My official title is Patient Access Specialist and prior to the pandemic, I registered patients for their imaging and invasive procedures at a prominent imaging center in Winston-Salem, North Carolina. My role has shifted in the last few months and I am now the primary screener for our facility. What does this mean? I am the person who surveys patients by asking them pertinent questions linked to COVID-19 symptoms and checking their temperatures before they enter our waiting areas.

What I’ve found out in the last few months: No one tells you how to grieve when you’re a healthcare worker. They do not prepare you for the many emotions you may experience while doing your job. Since the middle of April, I’ve felt the following emotions: anger, sadness, happiness, fear, and disgust. I encounter a wide range of patients throughout my day. Some are oblivious to the severity of this virus, some are flat out stubborn and cannot believe it exists, and others are terrified of even the slightest communication from someone trying to ensure their safety. I have my work cut out for me for at least eight to ten hours each day.

There is no tiny bubble to where I can retreat and my feelings matter not when communicating with and screening a patient. What most of them see is someone before them intervening and disturbing their day when all they want to do is come in, have their services rendered, pay for them, and leave. Things have changed. Our lives will never be the same. Coronavirus, COVID-19 has stuck its toes in the everlasting waters of life and is here with a powerful force and for how long, we do not know.”


You can read the article in its entirety here. Thank you.

Dying Pain

My flash fiction piece, “Dying Pain” has been accepted and published by Editor Kelley Farrell of the brand new, up and coming literary magazine, Pint Sized Lit. Many thanks to Kelley Farrell for hosting this piece!

By: Tremaine L. Loadholt

She sat, rubbing her leg. The ache in her thigh had gotten worse. She took out the prescribed pain medicine and looked at it.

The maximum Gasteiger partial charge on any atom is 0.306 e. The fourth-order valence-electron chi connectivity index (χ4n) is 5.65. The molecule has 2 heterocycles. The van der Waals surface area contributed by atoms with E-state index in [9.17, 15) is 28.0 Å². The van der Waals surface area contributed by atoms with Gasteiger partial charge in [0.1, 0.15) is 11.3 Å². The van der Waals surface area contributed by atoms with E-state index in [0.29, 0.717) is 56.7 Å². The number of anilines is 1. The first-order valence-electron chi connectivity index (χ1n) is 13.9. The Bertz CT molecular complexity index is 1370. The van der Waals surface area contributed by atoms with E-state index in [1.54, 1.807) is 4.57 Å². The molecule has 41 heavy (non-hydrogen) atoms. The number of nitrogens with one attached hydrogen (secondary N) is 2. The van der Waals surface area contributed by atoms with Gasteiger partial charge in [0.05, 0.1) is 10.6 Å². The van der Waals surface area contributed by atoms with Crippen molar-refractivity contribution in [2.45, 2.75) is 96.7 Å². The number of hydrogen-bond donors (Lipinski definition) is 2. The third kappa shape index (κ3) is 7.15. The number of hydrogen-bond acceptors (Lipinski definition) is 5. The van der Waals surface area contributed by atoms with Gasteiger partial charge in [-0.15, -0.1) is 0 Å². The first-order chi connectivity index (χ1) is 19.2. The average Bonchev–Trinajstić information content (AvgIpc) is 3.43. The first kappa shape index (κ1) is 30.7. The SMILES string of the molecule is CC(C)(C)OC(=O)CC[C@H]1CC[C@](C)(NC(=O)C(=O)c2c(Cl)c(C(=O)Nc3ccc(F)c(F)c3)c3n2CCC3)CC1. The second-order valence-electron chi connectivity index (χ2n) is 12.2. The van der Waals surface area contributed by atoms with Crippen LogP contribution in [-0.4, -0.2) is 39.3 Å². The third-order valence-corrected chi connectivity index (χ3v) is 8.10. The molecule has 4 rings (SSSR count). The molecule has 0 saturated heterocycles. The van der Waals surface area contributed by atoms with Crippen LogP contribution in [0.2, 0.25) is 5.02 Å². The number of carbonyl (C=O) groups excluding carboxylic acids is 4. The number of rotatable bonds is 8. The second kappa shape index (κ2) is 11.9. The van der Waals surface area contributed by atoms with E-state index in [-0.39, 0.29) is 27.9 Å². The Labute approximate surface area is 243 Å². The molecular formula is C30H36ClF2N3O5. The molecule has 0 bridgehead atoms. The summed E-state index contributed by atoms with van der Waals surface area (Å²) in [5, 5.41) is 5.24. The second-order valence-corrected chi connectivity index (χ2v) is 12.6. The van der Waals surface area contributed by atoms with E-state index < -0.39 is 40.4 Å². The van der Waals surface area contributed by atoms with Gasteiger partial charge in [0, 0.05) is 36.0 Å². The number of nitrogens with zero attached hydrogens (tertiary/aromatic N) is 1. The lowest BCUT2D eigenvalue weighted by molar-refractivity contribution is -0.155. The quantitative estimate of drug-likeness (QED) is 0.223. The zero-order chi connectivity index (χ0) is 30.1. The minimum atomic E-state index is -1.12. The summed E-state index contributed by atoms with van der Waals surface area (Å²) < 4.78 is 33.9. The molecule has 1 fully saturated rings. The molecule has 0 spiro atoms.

“Oxycontin.”

She popped two pills onto her salty tongue and gulped down a glass of water.

All the pills in the world would never heal her pain. She held years of lies, secrets, and confessions in the depths of her gut.

The pain was making its rounds: head, heart, legs, etc.

Soon, she’d be gone and no one will care. 

Tremaine L. Loadholt has published three poetry books: Pinwheels and Hula Hoops, Dusting for Fingerprints, and A New Kind of Down. She’s editor and creative director for Quintessence: A Literary Magazine of Featured Medium Writers. Her artistic expressions are at A Cornered Gurl, Medium, and Twitter.

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Mister Brown Goes Insane

Mister Brown Goes Insane

An Experiment

Photo by Pixabay via Pexels

An Audio Poem

Mister Brown lives on the corners of
Trident Avenue & 4th Street.
His rickety walk matches the
pace of a snail.
Reverend Burnham says he can’t
be trusted with the church’s
money anymore.
Something about embezzlement
and buying dope.

I stand on the corner, waiting for
The Man to pick me up for work,
and he glides down his steps
like a ghost on a mission.
I keep my wallet close to me.
He waves, I smile.
I don’t say a word to him,
but I watch him as he tries
to figure out how to get
into his car.
The door swings open,
he pushes his disobedient
body inside — closes it.

I notice the gas cap hasn’t
been closed.
I flag him down, but he’s
up the street quicker than my
hands can flail.
He hits a tree.
Cops come.
Reverend Burnham too.
Said he fell asleep at
the wheel.

Funny, I think.
He looked well-rested
to me.


Originally published in P. S. I Love You via Medium.

Alone with my Loneliness

NaPoWriMo #26